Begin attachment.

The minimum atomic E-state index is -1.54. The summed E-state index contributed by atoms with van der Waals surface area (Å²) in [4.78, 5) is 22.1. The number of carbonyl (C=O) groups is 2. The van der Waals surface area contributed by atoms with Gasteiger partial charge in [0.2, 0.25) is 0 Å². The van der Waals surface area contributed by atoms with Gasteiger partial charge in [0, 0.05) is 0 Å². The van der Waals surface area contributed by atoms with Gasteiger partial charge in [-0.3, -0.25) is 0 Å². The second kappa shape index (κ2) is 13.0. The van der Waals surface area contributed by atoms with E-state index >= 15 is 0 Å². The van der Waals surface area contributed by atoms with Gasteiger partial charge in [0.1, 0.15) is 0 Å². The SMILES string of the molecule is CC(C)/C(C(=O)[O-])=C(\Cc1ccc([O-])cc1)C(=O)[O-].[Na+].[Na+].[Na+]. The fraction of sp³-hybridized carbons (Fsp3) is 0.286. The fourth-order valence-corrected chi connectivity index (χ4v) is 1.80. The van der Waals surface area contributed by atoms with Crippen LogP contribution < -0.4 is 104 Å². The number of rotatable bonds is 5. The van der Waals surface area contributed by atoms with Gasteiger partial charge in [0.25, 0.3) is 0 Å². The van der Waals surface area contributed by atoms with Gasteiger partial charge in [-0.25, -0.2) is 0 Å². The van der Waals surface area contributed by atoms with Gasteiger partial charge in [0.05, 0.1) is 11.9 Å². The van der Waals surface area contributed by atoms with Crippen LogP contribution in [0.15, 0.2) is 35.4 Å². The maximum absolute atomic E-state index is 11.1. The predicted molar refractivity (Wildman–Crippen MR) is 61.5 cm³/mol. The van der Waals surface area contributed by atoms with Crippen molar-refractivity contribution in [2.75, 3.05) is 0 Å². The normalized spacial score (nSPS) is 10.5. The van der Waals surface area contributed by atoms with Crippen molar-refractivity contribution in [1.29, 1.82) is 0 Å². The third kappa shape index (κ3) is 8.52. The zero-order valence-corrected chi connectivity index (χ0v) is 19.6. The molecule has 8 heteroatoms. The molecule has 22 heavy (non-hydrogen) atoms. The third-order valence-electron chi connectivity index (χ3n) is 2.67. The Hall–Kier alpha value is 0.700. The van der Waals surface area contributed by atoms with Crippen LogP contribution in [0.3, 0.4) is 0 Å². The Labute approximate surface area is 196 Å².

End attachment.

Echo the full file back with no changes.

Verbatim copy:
The minimum atomic E-state index is -1.54. The summed E-state index contributed by atoms with van der Waals surface area (Å²) in [4.78, 5) is 22.1. The number of carbonyl (C=O) groups is 2. The van der Waals surface area contributed by atoms with Gasteiger partial charge in [0.2, 0.25) is 0 Å². The van der Waals surface area contributed by atoms with Gasteiger partial charge in [0, 0.05) is 0 Å². The van der Waals surface area contributed by atoms with Gasteiger partial charge in [-0.3, -0.25) is 0 Å². The second kappa shape index (κ2) is 13.0. The van der Waals surface area contributed by atoms with E-state index >= 15 is 0 Å². The van der Waals surface area contributed by atoms with Gasteiger partial charge in [0.1, 0.15) is 0 Å². The SMILES string of the molecule is CC(C)/C(C(=O)[O-])=C(\Cc1ccc([O-])cc1)C(=O)[O-].[Na+].[Na+].[Na+]. The fraction of sp³-hybridized carbons (Fsp3) is 0.286. The fourth-order valence-corrected chi connectivity index (χ4v) is 1.80. The van der Waals surface area contributed by atoms with Crippen LogP contribution < -0.4 is 104 Å². The number of rotatable bonds is 5. The van der Waals surface area contributed by atoms with Gasteiger partial charge in [0.25, 0.3) is 0 Å². The van der Waals surface area contributed by atoms with Gasteiger partial charge in [-0.25, -0.2) is 0 Å². The van der Waals surface area contributed by atoms with Gasteiger partial charge in [0.05, 0.1) is 11.9 Å². The van der Waals surface area contributed by atoms with Crippen LogP contribution in [0.15, 0.2) is 35.4 Å². The maximum absolute atomic E-state index is 11.1. The predicted molar refractivity (Wildman–Crippen MR) is 61.5 cm³/mol. The van der Waals surface area contributed by atoms with Crippen molar-refractivity contribution in [2.75, 3.05) is 0 Å². The normalized spacial score (nSPS) is 10.5. The van der Waals surface area contributed by atoms with Crippen molar-refractivity contribution in [1.29, 1.82) is 0 Å². The third kappa shape index (κ3) is 8.52. The zero-order valence-corrected chi connectivity index (χ0v) is 19.6. The molecule has 8 heteroatoms. The molecule has 22 heavy (non-hydrogen) atoms. The third-order valence-electron chi connectivity index (χ3n) is 2.67. The Hall–Kier alpha value is 0.700. The van der Waals surface area contributed by atoms with Crippen LogP contribution in [0.3, 0.4) is 0 Å². The Labute approximate surface area is 196 Å².